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Density-dependent dispersal and the speed of range expansions

Altwegg, R.; Collingham, Y.C.; Erni, B.; Huntley, B.

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R. Altwegg

Y.C. Collingham

B. Erni

B. Huntley


Aim The speed of range expansions, be it invasive species colonizing a new area or species tracking a moving climatic niche, critically depends on dispersal. Models for species' range expansions generally assume dispersal to be independent of local population densities. However, animals often disperse in response to high population size or alternatively may avoid or leave areas of very low population sizes. We explore whether such density dependence in dispersal can safely be ignored when predicting the speed of range expansions. Location Simulation study. Methods We use simulations to examine the effect of different forms of density dependence in emigration and immigration on the speed of range expansions. For emigration, we consider linear and nonlinear forms of positive density dependence, negative density dependence at low population densities and constant emigration rates. For immigration, we consider options where individuals avoid crowded patches, are attracted to the presence of conspecifics or settle independent of local density. Results The speed of range expansion was slowest when emigration was strongly positively related to density (higher emigration at higher densities) and when individuals avoided settling in low-density patches. It tended to be fastest under negatively density-dependent emigration (higher emigration at lower densities). These results were consistent across two different life histories and different levels of carrying capacity. Main conclusions Our results suggest that considering density-dependent dispersal and the mechanisms leading to it are important for correctly predicting species' rates of spread. Organisms with a tendency to aggregate, for example, by relying on conspecific attraction in settlement and emigrating mainly in response to high local densities, are predicted to be least likely to expand their ranges and most at risk from spatial shifts in their climatic niches.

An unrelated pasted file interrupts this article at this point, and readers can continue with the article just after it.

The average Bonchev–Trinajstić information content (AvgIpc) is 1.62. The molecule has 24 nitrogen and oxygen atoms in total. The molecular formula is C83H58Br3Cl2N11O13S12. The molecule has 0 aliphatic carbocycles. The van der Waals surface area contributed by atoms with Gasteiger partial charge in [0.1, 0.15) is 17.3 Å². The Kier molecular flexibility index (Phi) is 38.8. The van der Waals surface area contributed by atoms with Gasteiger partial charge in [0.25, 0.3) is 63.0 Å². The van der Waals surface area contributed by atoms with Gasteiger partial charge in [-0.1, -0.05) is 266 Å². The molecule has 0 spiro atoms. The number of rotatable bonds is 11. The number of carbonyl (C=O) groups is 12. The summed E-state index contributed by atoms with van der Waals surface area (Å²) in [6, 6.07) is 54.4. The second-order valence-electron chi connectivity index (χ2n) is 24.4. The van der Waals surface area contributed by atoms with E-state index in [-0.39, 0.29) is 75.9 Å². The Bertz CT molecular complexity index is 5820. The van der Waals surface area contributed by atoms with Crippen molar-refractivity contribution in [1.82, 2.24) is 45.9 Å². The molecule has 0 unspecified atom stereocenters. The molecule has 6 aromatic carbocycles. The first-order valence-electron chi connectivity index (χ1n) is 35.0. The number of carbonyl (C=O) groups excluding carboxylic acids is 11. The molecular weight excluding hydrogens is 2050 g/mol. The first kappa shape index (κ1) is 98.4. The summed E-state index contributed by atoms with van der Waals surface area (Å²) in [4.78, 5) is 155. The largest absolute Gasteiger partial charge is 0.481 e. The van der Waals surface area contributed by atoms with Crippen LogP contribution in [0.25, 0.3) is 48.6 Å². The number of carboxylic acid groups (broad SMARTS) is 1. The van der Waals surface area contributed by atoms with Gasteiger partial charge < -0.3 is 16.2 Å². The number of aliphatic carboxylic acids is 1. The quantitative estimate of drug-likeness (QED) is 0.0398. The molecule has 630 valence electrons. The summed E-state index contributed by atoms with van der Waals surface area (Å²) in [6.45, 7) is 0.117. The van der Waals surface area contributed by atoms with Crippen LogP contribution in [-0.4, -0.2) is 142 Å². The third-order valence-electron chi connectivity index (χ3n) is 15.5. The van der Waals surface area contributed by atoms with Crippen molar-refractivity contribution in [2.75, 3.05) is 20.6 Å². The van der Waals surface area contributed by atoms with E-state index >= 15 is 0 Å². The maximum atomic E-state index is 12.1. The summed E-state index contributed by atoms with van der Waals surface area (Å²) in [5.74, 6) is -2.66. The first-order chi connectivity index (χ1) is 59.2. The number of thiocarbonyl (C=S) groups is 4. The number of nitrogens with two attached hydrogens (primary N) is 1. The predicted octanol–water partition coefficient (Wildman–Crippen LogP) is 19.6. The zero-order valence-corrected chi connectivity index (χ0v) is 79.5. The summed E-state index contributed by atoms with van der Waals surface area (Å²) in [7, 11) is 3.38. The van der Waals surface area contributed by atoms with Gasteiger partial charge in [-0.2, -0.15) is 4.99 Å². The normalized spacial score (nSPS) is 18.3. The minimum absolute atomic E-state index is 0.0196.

Altwegg, R., Collingham, Y., Erni, B., & Huntley, B. (2013). Density-dependent dispersal and the speed of range expansions. Diversity and Distributions, 19(1), 60-68.

Journal Article Type Article
Publication Date Jan 1, 2013
Deposit Date May 10, 2013
Publicly Available Date Jun 4, 2014
Journal Diversity and Distributions
Print ISSN 1366-9516
Electronic ISSN 1472-4642
Publisher Wiley Open Access
Peer Reviewed Peer Reviewed
Volume 19
Issue 1
Pages 60-68
Keywords Allee effect, Climate change, Density-dependent emigration, Density-dependent immigration, Global change, Invasion, Range expansion, Settlement, Simulation model.


Accepted Journal Article (602 Kb)

Copyright Statement
This is the peer reviewed version of the following article: Altwegg, R., Collingham, Y. C., Erni, B. and Huntley, B. (2013), Density-dependent dispersal and the speed of range expansions. Diversity and Distributions, 19 (1): 60–68, which has been published in final form at This article may be used for non-commercial purposes in accordance With Wiley Terms and Conditions for self-archiving.

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